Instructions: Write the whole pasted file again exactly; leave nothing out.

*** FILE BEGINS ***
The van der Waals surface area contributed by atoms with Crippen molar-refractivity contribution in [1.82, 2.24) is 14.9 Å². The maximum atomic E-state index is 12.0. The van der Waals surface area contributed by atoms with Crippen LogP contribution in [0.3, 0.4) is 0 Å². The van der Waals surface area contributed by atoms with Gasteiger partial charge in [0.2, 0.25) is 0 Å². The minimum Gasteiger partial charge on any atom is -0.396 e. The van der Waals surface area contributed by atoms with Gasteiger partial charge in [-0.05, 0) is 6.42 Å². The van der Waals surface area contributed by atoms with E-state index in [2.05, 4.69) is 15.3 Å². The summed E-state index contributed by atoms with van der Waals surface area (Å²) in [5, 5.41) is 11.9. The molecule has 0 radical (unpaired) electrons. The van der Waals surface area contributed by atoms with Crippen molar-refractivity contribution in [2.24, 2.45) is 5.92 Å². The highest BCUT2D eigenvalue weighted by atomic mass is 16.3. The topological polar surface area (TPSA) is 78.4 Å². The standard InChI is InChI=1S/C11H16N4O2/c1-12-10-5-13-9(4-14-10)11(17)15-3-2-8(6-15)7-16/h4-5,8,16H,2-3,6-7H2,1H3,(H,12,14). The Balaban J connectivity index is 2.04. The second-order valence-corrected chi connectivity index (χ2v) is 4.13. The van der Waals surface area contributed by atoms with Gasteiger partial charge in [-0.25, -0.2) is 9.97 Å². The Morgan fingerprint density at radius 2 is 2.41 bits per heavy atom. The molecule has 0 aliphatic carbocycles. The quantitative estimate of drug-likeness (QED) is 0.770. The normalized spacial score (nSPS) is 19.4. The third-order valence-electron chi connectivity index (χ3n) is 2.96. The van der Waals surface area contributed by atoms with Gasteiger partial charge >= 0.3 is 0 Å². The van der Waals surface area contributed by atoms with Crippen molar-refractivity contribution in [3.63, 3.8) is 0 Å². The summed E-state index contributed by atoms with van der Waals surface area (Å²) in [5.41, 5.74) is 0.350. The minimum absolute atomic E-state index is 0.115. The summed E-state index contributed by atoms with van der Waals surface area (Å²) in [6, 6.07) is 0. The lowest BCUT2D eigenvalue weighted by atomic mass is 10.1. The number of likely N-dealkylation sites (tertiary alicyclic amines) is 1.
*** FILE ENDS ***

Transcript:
The van der Waals surface area contributed by atoms with Crippen molar-refractivity contribution in [1.82, 2.24) is 14.9 Å². The maximum atomic E-state index is 12.0. The van der Waals surface area contributed by atoms with Crippen LogP contribution in [0.3, 0.4) is 0 Å². The van der Waals surface area contributed by atoms with Gasteiger partial charge in [0.2, 0.25) is 0 Å². The minimum Gasteiger partial charge on any atom is -0.396 e. The van der Waals surface area contributed by atoms with Gasteiger partial charge in [-0.05, 0) is 6.42 Å². The van der Waals surface area contributed by atoms with E-state index in [2.05, 4.69) is 15.3 Å². The summed E-state index contributed by atoms with van der Waals surface area (Å²) in [5, 5.41) is 11.9. The molecule has 0 radical (unpaired) electrons. The van der Waals surface area contributed by atoms with Crippen molar-refractivity contribution in [2.24, 2.45) is 5.92 Å². The highest BCUT2D eigenvalue weighted by atomic mass is 16.3. The topological polar surface area (TPSA) is 78.4 Å². The standard InChI is InChI=1S/C11H16N4O2/c1-12-10-5-13-9(4-14-10)11(17)15-3-2-8(6-15)7-16/h4-5,8,16H,2-3,6-7H2,1H3,(H,12,14). The Balaban J connectivity index is 2.04. The second-order valence-corrected chi connectivity index (χ2v) is 4.13. The van der Waals surface area contributed by atoms with Gasteiger partial charge in [-0.25, -0.2) is 9.97 Å². The Morgan fingerprint density at radius 2 is 2.41 bits per heavy atom. The molecule has 0 aliphatic carbocycles. The quantitative estimate of drug-likeness (QED) is 0.770. The normalized spacial score (nSPS) is 19.4. The third-order valence-electron chi connectivity index (χ3n) is 2.96. The van der Waals surface area contributed by atoms with Gasteiger partial charge >= 0.3 is 0 Å². The van der Waals surface area contributed by atoms with Crippen molar-refractivity contribution in [3.63, 3.8) is 0 Å². The summed E-state index contributed by atoms with van der Waals surface area (Å²) in [5.41, 5.74) is 0.350. The minimum absolute atomic E-state index is 0.115. The summed E-state index contributed by atoms with van der Waals surface area (Å²) in [6, 6.07) is 0. The lowest BCUT2D eigenvalue weighted by atomic mass is 10.1. The number of likely N-dealkylation sites (tertiary alicyclic amines) is 1.